This parsnip puree is like the fluffiest mashed potatoes you can imagine. Thanks to the parsnips and roasted garlic, it's rich, nutty, and delicious.
This year, this parsnip puree is taking the place of the mashed potatoes at our Thanksgiving dinner. You might be thinking, “What?! That’s crazy!” You’re not alone. That’s what Jack thought too. He’s a big mashed potato purist. Last year’s cauliflower mashed potatoes were a stretch for him, so parsnip puree sans potatoes seemed pretty nuts. Well, good news! Both of us couldn’t stop eating the puree by the spoonful before it made it to the table. It’s rich and nutty, with an amazing light and fluffy texture. Mashed-potato-purist approved! Jack loved this recipe, and I think you will too.
Parsnip Puree Recipe Ingredients
Here’s what you’ll need to make this parsnip puree recipe:
- Parsnips! If you’ve never cooked with parsnips before, you’re in for a treat. They have a nutty, complex flavor that makes this puree really unique.
- Cauliflower – Many parsnip puree recipes call for cream or butter, but blended cauliflower supplies the same creamy, luscious texture. It’s so much healthier, too!
- Roasted garlic – It elevates the nutty flavor of the parsnips.
- Lemon juice – For brightness.
- Fresh rosemary – It adds earthy, cozy fall flavor.
- Olive oil – It adds enough richness to make this decidedly healthy dish taste the right amount of unhealthy. Yum!
Just add salt and pepper to make all the flavors pop!
Find the complete recipe with measurements below.
How to Make Parsnip Puree
Another reason that I love this recipe as compared to mashed potatoes is that it’s so darn easy! You make it in the blender, so there’s no mashing (or worrying that your potatoes will be gummy or lumpy) involved. If you can, use a high-speed blender to get a really light, airy texture.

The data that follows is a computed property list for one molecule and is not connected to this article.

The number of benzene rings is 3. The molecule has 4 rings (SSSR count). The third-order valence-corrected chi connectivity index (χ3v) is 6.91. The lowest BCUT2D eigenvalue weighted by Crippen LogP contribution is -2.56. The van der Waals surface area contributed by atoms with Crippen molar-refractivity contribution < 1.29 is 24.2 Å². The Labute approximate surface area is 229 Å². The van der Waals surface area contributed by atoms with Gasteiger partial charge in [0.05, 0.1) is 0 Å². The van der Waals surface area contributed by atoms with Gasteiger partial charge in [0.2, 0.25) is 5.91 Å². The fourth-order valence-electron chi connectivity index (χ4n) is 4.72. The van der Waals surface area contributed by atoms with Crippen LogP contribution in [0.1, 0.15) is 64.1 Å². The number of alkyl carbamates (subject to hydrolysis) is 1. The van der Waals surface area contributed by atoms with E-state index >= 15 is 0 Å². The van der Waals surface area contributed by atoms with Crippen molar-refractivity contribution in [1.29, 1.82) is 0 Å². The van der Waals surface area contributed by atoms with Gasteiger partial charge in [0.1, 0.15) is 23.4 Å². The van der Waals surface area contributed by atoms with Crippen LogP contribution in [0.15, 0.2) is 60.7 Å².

When you’re ready to cook, roast the garlic until it’s brown and tender. While it cooks, boil the parsnips and cauliflower until they’re both fork-tender.
When all the veggies are ready, add them to the blender along with the olive oil and lemon juice. Season with salt and pepper, and blend until the parsnip puree is totally smooth. Before you eat, stir in the minced rosemary and an extra drizzle of olive oil. Enjoy!
Like all the best fall side dishes, this parsnip puree reheats perfectly. Just blend it, store it in the fridge, (give it a stir) and reheat it when you’re ready to serve! Make it up to two days in advance.
More Favorite Fall Side Dishes
If you love this parsnip puree, try one of these fall side dish recipes next:
- Oven Roasted Potatoes
- Perfect Baked Potato
- Baked Sweet Potato
- Sweet Potato Casserole
- Green Bean Casserole
- Maple Roasted Acorn Squash
- Roasted Brussels Sprouts
- Butternut Squash Soup
For more fall side dish recipes, check out this post!
- 5 medium parsnips (1 lb) peeled & chopped into 1-inch chunks*
- 1 medium head cauliflower (~2 lbs), broken into pieces (w/cores)
- 2 tablespoons extra-virgin olive oil, more for drizzling
- ½ tablespoon fresh lemon juice
- ½ to 1 teaspoon sea salt (I used 1 teaspoon)
- 1 heaping teaspoon minced rosemary
- Freshly ground black pepper, to taste
- 1 head garlic
- Extra-virgin olive oil
- Sea salt, to taste
- Freshly ground black pepper, to taste
- Roast the garlic: Preheat the oven to 375°F. Cut a ¼ to ½-inch slice off the top of the whole head of garlic to expose the cloves and place cut-side up on a sheet of aluminum foil. Drizzle with olive oil and pinches of salt and pepper and wrap in the foil. Roast for 35 to 40 minutes or until golden and tender. Ideally, keep the garlic cut-side-up in the oven. I like this tip for using a muffin pan on Simply Recipes).
- Bring a large pot of salted water to a boil and boil the parsnips for 10 to 12 minutes or until fork tender. Scoop into a blender. In the same water, boil the cauliflower for 10 to 12 minutes, or until fork tender, and scoop it into the blender.
- Add 4 to 5 cloves of the roasted garlic to the blender along with the olive oil, lemon juice, ½ teaspoon of salt, and a pinch of pepper. Blend, using the blender baton to push down the contents, and blend to a smooth consistency. If necessary, add a bit of water or broth to get the blender moving, but do so sparingly so the puree doesn’t become too thin. Taste and add the additional ½ teaspoon of salt, if desired (I did).
- Transfer to a serving bowl and stir in the rosemary while the mash is still warm. Add a drizzle of olive oil, more pepper, if desired, and serve hot. See make-ahead/reheating instructions in the notes below.
This recipe reheats very well - the flavors become more integrated and delicious the next day. Store for up to 3 days in the fridge. Reheat in the oven or microwave and stir before transferring to a serving dish.